An aerial view of the Harborplace project

Festival marketplaces

These are very conscious efforts to create exciting downtown shopping areas, which have a major impact on the direction and extent of urban landscape development. South Street Seaport in New York City, Harborplace in Baltimore and Seaside in Miami are examples of similar projects in Jacksonville, Tampa and New Orleans. All of these are partially successful because they make extensive use of quality landscape development to attract people back into the center of the city.

The 16th Street Transit Mall in downtown Denver resulted in new paving, planting and site furnishings. Landscape Architects: Hanna-Olin Partnership. Photos by Gary Robinette.

Farmer's markets

As an antidote to the ubiquitous high tech with which we are surrounded, there has grown up the "high touch" of farmers markets in many cities. This is where there is a direct relationship between the producer and the consumer. These outdoor markets are being institutionalized, redesigned and made a part of the urban landscape. As such, they now contain trees, shrubs, ground covers and vines as well as fountains, decorative paving and abundant seating. The Dallas Farmer's Market has been redesigned to make it much more humane, inviting and exciting.

Grand Central Business District model photo by Rex McManamy. Illustrations and model are both part of the master plan for the Grand Central Business Improvement District in Manhattan.
"View of U.N. Way along East 43rd Street" (above) and "Storefront and Street Improvements along East 42nd Street" (below), illustrate downtown revitalization plans, rendered by artist Jim Piatt.

Corporate Investment

Many major development projects designed during the last decade have been much more aware and sensitive to the need for high quality urban landscape development. In some cases, older properties have been redesigned specifically to upgrade the site development. In downtown Los Angeles a major bank building incorporates rooftop landscape development using trees, shrubs, ground cover, seasonal color, fountains and public art. A few blocks away, where there is a major change in grade, the stairs themselves are a landscape and a work of public art. In Dallas, a developer has planted a large grove of trees on property he will not develop for a few years to create a temporary park forest. Later he will move and use these trees in the project as it is built. Rather than leaving vacant land, it is planted and used as a nursery to store and grow trees.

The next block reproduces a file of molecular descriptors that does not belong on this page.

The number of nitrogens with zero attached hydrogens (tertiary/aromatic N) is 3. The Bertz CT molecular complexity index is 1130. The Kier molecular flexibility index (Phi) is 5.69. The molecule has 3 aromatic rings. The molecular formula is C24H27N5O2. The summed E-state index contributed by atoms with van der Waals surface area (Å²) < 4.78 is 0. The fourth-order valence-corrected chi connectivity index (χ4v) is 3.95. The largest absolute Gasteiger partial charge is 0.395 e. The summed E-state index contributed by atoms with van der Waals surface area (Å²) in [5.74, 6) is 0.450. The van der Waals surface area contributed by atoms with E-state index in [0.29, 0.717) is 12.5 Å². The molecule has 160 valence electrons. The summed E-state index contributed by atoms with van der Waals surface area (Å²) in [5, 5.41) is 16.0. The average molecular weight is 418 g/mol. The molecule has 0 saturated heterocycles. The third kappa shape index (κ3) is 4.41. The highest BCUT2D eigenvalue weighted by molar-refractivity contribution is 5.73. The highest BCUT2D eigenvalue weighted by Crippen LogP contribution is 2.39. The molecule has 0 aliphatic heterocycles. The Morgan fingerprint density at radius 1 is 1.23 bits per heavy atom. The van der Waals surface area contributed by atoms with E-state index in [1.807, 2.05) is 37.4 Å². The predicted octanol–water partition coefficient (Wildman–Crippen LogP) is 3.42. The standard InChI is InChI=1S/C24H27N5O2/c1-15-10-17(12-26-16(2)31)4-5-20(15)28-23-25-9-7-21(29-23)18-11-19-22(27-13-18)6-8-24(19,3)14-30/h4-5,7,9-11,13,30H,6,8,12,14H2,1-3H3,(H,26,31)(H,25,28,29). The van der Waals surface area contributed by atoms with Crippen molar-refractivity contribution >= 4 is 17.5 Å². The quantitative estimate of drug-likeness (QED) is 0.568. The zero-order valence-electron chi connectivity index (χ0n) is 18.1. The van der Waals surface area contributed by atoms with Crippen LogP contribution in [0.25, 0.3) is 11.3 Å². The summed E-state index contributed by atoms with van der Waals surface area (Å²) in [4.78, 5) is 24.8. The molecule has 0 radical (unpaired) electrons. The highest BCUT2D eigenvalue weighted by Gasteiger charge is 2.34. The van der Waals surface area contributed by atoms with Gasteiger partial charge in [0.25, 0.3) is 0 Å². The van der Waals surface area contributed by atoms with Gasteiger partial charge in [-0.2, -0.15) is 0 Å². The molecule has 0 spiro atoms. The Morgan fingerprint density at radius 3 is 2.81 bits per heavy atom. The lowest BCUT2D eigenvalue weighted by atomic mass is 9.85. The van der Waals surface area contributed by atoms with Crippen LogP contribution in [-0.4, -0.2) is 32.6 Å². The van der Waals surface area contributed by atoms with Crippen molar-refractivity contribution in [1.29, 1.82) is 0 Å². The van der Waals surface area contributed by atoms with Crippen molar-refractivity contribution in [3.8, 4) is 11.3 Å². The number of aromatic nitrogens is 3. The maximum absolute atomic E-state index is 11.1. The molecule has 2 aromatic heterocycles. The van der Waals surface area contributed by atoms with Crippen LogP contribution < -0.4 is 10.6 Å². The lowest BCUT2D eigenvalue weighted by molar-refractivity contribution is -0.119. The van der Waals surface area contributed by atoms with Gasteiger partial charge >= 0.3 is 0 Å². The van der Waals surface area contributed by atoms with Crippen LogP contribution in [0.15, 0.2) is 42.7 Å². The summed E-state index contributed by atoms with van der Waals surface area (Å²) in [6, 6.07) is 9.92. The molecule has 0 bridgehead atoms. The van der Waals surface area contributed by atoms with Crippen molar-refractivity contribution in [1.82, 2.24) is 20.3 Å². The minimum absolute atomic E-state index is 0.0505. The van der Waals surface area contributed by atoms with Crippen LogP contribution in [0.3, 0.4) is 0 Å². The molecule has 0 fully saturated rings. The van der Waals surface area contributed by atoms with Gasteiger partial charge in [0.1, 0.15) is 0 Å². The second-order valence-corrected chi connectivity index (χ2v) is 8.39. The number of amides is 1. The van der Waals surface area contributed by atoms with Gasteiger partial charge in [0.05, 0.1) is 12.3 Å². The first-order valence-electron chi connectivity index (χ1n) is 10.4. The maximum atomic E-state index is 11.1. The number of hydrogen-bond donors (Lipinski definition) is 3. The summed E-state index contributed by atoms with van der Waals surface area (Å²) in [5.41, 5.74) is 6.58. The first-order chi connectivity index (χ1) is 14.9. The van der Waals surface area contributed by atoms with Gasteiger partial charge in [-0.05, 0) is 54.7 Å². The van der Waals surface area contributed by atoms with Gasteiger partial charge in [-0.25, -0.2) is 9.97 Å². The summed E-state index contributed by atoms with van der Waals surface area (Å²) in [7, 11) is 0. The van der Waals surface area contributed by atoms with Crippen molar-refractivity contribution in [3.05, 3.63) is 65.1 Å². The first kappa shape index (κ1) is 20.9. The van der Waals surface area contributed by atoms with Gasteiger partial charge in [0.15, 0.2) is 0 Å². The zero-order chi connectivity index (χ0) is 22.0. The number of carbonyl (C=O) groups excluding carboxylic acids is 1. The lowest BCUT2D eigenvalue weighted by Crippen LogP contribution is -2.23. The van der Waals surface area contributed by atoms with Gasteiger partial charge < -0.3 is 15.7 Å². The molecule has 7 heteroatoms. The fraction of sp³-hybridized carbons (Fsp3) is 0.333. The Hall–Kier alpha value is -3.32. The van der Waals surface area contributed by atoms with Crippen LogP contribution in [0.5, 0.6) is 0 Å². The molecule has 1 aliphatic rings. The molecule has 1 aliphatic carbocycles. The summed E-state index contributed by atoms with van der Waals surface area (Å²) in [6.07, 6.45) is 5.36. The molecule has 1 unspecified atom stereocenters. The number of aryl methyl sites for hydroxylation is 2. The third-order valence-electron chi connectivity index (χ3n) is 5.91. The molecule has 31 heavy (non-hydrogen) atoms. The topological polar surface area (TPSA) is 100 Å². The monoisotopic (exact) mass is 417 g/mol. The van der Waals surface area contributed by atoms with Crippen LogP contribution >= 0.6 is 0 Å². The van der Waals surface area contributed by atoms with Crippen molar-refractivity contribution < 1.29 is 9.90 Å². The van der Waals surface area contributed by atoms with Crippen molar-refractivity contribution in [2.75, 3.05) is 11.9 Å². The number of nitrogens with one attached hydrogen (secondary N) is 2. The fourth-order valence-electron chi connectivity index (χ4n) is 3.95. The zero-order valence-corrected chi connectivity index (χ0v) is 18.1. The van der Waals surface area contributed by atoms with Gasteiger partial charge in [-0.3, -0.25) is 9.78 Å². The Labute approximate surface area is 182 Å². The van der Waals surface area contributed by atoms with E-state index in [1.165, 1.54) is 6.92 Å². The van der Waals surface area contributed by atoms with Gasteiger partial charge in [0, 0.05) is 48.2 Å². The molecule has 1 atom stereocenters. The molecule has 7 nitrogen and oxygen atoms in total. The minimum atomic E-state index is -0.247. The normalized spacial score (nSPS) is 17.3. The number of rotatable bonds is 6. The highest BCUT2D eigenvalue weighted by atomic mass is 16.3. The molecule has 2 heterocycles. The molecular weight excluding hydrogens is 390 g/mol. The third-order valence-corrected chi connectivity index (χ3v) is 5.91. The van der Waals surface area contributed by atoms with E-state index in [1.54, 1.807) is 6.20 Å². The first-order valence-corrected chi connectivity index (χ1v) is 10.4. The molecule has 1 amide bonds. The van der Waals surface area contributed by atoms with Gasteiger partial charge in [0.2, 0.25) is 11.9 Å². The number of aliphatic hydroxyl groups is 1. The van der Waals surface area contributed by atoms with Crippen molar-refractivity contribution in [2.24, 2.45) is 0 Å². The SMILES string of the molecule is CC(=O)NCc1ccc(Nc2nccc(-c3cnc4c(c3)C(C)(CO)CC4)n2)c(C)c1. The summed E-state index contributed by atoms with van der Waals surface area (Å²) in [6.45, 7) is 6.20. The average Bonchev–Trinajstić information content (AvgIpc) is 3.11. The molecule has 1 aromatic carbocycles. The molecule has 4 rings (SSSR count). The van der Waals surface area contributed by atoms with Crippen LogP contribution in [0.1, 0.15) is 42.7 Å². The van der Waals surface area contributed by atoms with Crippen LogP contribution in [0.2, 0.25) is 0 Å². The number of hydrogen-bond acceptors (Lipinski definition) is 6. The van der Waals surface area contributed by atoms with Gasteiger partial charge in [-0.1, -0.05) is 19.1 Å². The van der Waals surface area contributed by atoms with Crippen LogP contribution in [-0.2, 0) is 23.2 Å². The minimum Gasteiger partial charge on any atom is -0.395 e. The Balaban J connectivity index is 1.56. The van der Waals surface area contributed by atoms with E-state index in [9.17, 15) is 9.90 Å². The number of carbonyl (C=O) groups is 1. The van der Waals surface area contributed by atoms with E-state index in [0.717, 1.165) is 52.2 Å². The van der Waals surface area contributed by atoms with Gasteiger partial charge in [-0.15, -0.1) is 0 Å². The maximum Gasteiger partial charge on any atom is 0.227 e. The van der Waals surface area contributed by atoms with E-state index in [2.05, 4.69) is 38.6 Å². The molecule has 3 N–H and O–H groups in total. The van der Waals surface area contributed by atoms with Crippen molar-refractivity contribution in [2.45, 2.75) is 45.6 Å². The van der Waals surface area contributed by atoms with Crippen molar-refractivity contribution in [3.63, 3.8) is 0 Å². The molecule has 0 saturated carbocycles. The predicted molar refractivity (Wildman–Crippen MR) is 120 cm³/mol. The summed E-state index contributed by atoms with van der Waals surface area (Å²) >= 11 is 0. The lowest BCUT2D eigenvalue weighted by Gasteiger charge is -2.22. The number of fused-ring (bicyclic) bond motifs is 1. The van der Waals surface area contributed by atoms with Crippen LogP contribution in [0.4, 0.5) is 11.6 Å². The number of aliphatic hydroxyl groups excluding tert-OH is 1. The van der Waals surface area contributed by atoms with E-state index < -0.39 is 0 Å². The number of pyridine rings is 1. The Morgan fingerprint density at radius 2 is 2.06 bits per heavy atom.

Grand Central Business District, in Manhattan, is a 52-block business zone in New York's east midtown area surrounding Grand Central Terminal, focused on 42nd St. The project will entail an all encompassing rehabilitation of the area's streetscapes, including paving, lighting graphics, signage, street furnishings, trees and plantings. The District is an innovative public/private initiative led by Grand Central Partnership, a consortium of property owners, retailers, and business interests. Master Planning and Design: Benjamin Thompson & Associates, Inc.

Center city malls

While the large, covered, heated and air conditioned shopping malls have been the hallmark of suburban life for years, it is now being adapted and moved to downtown sites. Projects in Philadelphia, Columbus, Minneapolis, San Antonio, Phoenix and San Diego all point the way in which such projects can be used to upgrade the urban landscape. Around the perimeter, new planting, paving, signage and graphics are installed. Within, abundant planting, seating, fountains and public art enrich the central urban setting. City malls are one more way in which the downtown areas are being revitalized and the urban landscape is being made more rich and usable.

The center of downtown Colorado Springs contains office, civic, and retail activities. The Downtown Action Plan, which describes the goals for development, calls for widened sidewalks on Tejon Avenue from 15 to 20 feet. The eight-foot area closest to the buildings is dedicated to merchant display, sidewalk cafes, and as a place for pedestrians to window-shop. The eight-foot path in the middle will be made of brick and provide an unobstructed pedestrian pathway. The remaining four-feet closest to the curb will be designated for pedestrian amenities and furniture-benches, flower pots, and utilities such as parking meters and traffic lights. The side streets in the Pedestrian District will also receive improvements coordinated with those on Tejon Street. The sidewalks will remain at fifteen feet to allow additional parking.